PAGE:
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CONTINUING COVERAGE:

Records reveal hospital debate over sexual misconduct allegations

Project Believe students collect socks

Socktober events included a sock hop.


Students at Morton Middle School are helping make Tammie Rafferty’s dream for other kids come true.

So are a lot of other people.

Thanks to the Morton Youth Service Association, 705 pair of new socks were added to the donations for this year’s Project Believe.

The Tipp City-based nonprofit, started nine years ago by Rafferty, provides gifts to more than 200 local youth orphaned by mental, emotional and behavioral challenges.

The Morton Middle School group, formed by current eighth-graders Elaina Burley and Salma Albezreh, held a school-wide sock drive, Socktober, during October. Events included a sock hop with admission of a pair of new socks. The students learned of Project Believe through the Vandalia Optimist Club and its president Tami Daniel.

“We knew this was a great organization to donate socks, and we had a great time collecting socks,” said Megan Reinhart, club adviser and a school guidance counselor.

Rafferty said drives such as those coordinated by the Vandalia students are important to Project Believe. “One girl gets an idea, gets her friends involved and we have hundreds of socks … . I love to see those things happen,” she said.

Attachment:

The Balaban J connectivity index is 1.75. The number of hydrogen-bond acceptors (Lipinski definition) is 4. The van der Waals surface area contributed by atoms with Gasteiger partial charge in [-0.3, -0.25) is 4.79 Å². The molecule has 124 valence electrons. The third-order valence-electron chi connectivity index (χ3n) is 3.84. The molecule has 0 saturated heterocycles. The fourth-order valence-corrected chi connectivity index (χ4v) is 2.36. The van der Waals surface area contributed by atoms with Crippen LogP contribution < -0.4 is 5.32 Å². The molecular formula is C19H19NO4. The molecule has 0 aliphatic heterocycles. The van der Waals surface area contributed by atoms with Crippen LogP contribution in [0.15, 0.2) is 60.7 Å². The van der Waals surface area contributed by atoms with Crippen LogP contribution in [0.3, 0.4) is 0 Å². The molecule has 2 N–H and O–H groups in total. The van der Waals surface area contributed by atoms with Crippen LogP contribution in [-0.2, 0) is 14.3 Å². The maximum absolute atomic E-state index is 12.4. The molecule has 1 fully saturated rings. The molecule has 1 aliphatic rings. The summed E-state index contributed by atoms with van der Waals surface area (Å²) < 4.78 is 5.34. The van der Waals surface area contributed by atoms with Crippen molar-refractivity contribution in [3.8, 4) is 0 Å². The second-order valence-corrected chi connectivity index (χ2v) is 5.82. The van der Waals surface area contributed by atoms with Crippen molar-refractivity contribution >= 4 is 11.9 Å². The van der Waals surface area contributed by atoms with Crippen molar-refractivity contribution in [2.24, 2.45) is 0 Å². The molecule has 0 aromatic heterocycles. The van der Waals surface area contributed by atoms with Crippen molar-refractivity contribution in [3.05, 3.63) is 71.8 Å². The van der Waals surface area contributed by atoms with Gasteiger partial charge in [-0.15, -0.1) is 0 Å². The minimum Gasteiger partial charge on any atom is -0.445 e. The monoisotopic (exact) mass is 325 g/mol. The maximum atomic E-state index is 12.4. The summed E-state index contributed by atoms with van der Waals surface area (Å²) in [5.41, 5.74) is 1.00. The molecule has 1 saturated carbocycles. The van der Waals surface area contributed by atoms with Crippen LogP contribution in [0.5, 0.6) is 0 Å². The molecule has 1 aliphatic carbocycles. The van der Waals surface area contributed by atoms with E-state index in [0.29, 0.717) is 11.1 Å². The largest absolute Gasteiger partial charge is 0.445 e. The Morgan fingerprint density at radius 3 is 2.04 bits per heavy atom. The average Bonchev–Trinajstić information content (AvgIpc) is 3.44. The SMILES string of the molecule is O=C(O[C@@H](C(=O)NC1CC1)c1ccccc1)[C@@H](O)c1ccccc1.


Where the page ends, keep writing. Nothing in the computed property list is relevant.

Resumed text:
Nine years ago, Rafferty was a young woman whose 14-year-old adopted daughter, Mary, had spent time around Christmas in the special College Hill unit at Cincinnati Children’s Hospital.

“While she was in there, I realized I didn’t see a lot of parents coming and going. I was told most other kids were wards of the state and couldn’t be placed in foster homes,” she said.

When she took Mary home for Christmas Eve, the thought of 10 children left behind at the hospital was unacceptable.

In response, Rafferty and her mother created small gift bags with a variety of items for each child. The next year, bags again were prepared because Rafferty said she could not forget about the children.

Soon, she was looking for volunteers to help wrap gifts as both the number of children and number of facilities grew. Wrap parties initially held at her home now are held at Broadway Elementary School in Tipp City. This year’s party is Dec. 8 beginning at 6 p.m.

Young people ages 7-18 in hospitals and youth homes (Clear Creek Farm near Sidney and The Marsh Foundation in Wapakoneta among them) are recipients of Project Believe gifts.

The youth receive a teddy bear, underwear, pajamas, socks and other items. “We don’t go overboard. It is kind of the things your mother gives you,” Rafferty said.

The program now includes a back to school backpack program and a Valentine’s Day program.

Contact this contributing writer at nancykburr@aol.com.



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